United States District Court, W.D. Virginia, Harrisonburg Division
Michael F. Urbanski Chief United States District Judge.
matter comes before the court on defendant Middle River
Regional Jail Authority's ("MRRJA") Motion to
Dismiss for Failure to State a Claim, ECF No. 30, which seeks
dismissal of Count III of plaintiff Alvion Cashion's
("Cashion") First Amended Complaint for Monetary
Damages and Equitable Relief (the "FAC"), ECF No.
26. MRRJA argues that Claim III, the only claim pled against
it, is time barred or, in the alternative, MRRJA is entitled
to sovereign immunity. As MRRJA's statute of limitations
defense requires adjudication of Count IV of the FAC, in
which Cashion asks the court to declare that Virginia Code
§ 8.01-243.2 violates the Equal Protection Clause of the
Fourteenth Amendment of the U.S. Constitution, the court will
also decide Count IV. For the reasons described below, the
court GRANTS MRRJA's motion to dismiss,
DISMISSES Counts III and IV of the FAC
WITH PREJUDICE, and DENIES AS
MOOT MRRJA's Motion to Submit Supplemental
Authority, ECF No. 47.
initial Complaint for Monetary Damages (the
"Complaint"), ECF No. 1, sought damages against
defendants MRRJA, Jack Lee ("Lee"), in his
individual capacity as superintendent of MRRJA, and Dr.
Moises Quinones ("Quihones"), in his individual
capacity as a doctor at MRRJA. Cashion alleged that Lee
unlawfully instituted a policy of denying antipsychotic
prescription medication to inmates. FAC ¶ 13. Quinones
allegedly knew that Cashion had a severe mental illness and
been prescribed certain antipsychotic medication. Because of
Lee's policy, however, Cashion claims that Quinones never
prescribed that medication or ensured that Cashion would be
evaluated by another qualified medical professional. FAC
¶¶ 33, 38.
Cashion was incarcerated at MRRJA from approximately October
17, 2015 through December 11, 2015. FAC ¶ 28. Cashion
filed his Complaint on January 31, 2017. MRRJA filed a Motion
to Dismiss, ECF No. 19, contending that Cashion's claims
against MRRJA were time barred by Virginia Code §
8.01-243.2, which prescribes a one-year statute of
limitations for claims "relating to the conditions of [a
prisoner's] confinement." Va. Code § 8.01-243.2
Because Cashion filed suit on January 31, 2017, more than one
year after Cashion was last allegedly denied antipsychotic
medication, MRRJA argued that his claims against it were
than aver that a different statute of limitations applies to
his claims, Cashion contends that Virginia Code §
8.01-243.2 offends the Equal Protection Clause of the
Fourteenth Amendment. Cashion filed the FAC, which added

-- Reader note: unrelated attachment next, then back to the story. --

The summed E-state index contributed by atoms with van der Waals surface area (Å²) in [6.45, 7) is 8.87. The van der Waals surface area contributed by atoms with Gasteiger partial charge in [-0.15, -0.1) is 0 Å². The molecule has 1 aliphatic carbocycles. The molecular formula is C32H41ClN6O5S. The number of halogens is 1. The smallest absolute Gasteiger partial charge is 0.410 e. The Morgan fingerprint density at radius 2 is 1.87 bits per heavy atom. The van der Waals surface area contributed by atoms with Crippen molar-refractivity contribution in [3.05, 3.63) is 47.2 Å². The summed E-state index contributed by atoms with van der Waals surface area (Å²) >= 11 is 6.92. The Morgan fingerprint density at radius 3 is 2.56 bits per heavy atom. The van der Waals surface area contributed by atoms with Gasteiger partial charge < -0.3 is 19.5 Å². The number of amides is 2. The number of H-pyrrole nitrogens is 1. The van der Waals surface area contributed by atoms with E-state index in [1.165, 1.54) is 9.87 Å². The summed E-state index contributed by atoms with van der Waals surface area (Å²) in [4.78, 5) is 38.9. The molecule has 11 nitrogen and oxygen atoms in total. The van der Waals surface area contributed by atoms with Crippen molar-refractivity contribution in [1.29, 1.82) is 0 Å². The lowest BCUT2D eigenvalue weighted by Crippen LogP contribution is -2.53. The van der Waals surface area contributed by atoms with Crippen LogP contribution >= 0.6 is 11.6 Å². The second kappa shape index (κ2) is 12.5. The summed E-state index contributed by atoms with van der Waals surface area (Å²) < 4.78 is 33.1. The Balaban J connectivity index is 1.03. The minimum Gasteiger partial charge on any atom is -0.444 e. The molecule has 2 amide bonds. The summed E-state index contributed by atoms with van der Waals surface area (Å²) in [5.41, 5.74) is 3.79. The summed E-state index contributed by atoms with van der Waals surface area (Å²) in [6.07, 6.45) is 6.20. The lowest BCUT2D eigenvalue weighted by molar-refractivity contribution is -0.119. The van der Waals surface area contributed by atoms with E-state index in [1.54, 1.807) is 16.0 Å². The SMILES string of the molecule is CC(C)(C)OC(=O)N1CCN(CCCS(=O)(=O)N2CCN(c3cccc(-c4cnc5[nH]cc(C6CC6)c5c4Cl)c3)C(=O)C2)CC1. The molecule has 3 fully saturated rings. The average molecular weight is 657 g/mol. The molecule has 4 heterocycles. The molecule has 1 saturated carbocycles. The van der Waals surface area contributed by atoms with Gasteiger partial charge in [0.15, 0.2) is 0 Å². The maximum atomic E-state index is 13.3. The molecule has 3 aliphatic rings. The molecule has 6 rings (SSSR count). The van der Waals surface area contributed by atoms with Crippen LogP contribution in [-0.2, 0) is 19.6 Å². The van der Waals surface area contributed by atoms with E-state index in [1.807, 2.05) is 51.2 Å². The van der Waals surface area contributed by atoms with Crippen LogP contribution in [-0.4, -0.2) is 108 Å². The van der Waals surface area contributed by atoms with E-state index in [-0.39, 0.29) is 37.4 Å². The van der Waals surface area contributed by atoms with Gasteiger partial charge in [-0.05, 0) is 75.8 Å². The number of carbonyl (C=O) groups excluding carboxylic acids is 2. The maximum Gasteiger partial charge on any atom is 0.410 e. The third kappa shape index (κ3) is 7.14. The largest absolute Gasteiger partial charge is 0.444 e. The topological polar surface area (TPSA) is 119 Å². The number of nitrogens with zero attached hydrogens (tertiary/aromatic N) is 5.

Count IV, a claim seeking declaratory judgment that Virginia
Code § 8.01-243.2 is unconstitutional and appropriate
also filed a notice under Federal Rule of Civil Procedure
5.1, which notified the Commonwealth of Virginia of his
challenge to the constitutionality of Virginia Code
§ 8.01-243.2. MRRJA renewed its motion to dismiss, and
Virginia intervened to defend the constitutionality of
Virginia Code § 8.01-243.2.
Standard of Review
moves to dismiss Count III under Federal Rule of Civil
Procedure 12(b)(6) for failure to state a
claim. Rule 12(b)(6) permits a dismissal when a
plaintiff fails "to state a claim upon which relief can
be granted." Fed.R.Civ.P. 12(b)(6). To survive a Rule
12(b)(6) motion to dismiss, a complaint must contain
sufficient "facts to state a claim to relief that is
plausible on its face." Bell Atl. Corp. v.
Twombly, 550 U.S. 544, 570 (2007). The complaint's
"[f]actual allegations must be enough to raise a right
to relief above the speculative level." Id. at
must construe factual allegations in the nonmoving
party's favor and will treat them as true, but is
"not so bound with respect to [a complaint's] legal
conclusions." Dist. 28. United Mine Workers of Am..
Inc. v. Wellmore Coal Corp.. 609 F.2d 1083, 1085 (4th
Cir. 1979). Indeed, a court will accept neither "legal
conclusions drawn from the facts" nor "unwarranted
inferences, unreasonable conclusions, or arguments."
E. Shore Mkts.. Inc. v. J.D. Assocs. Ltd.
P'ship. 213 F.3d 175, 180 (4th Cir. 2000). Further,
"[t]hreadbare recitals of the elements of a cause of
action, supported by mere conclusory statements, do
not suffice." Ashcroft v. Iqbal, 556
U.S. 662, 678 (2009). Only after a claim is stated adequately
may it then "be supported by showing any set of facts
consistent with the allegations in the complaint."
Twombly, 550 U.S. at 563.
statute of limitations defense "must be raised by the
defendant through an affirmative defense, and the burden of
establishing the affirmative, defense rests on the
defendant." Goodman v. Praxair, Inc., 494 F.3d
458, 464 (4th Cir. 2007) (internal citations omitted). When
"facts sufficient to rule on an affirmative defense are
alleged in the complaint, the defense may be reached by a
motion to dismiss under Rule 12(b)(6). Id. These
facts, however, must "clearly appear on the face of
the complaint." Richmond. Fredericksburg &
Potomac R.R. Co. v. Forst. 4 F.3d 244, 250 (4th Cir.
Virginia Code § 8.01-243.2
contends, and Cashion does not contest, that Virginia Code
§ 8.01-243.2 governs the applicable limitations period
for Count III. Virginia Code § 8.01-243.2 provides:
No person confined in a state or local correctional facility
shall bring or have brought on his behalf any personal action
relating to the conditions of his confinement until all
available administrative remedies are exhausted. Such action
shall be brought by or on behalf of such person within one
year after cause of action accrues or within six ...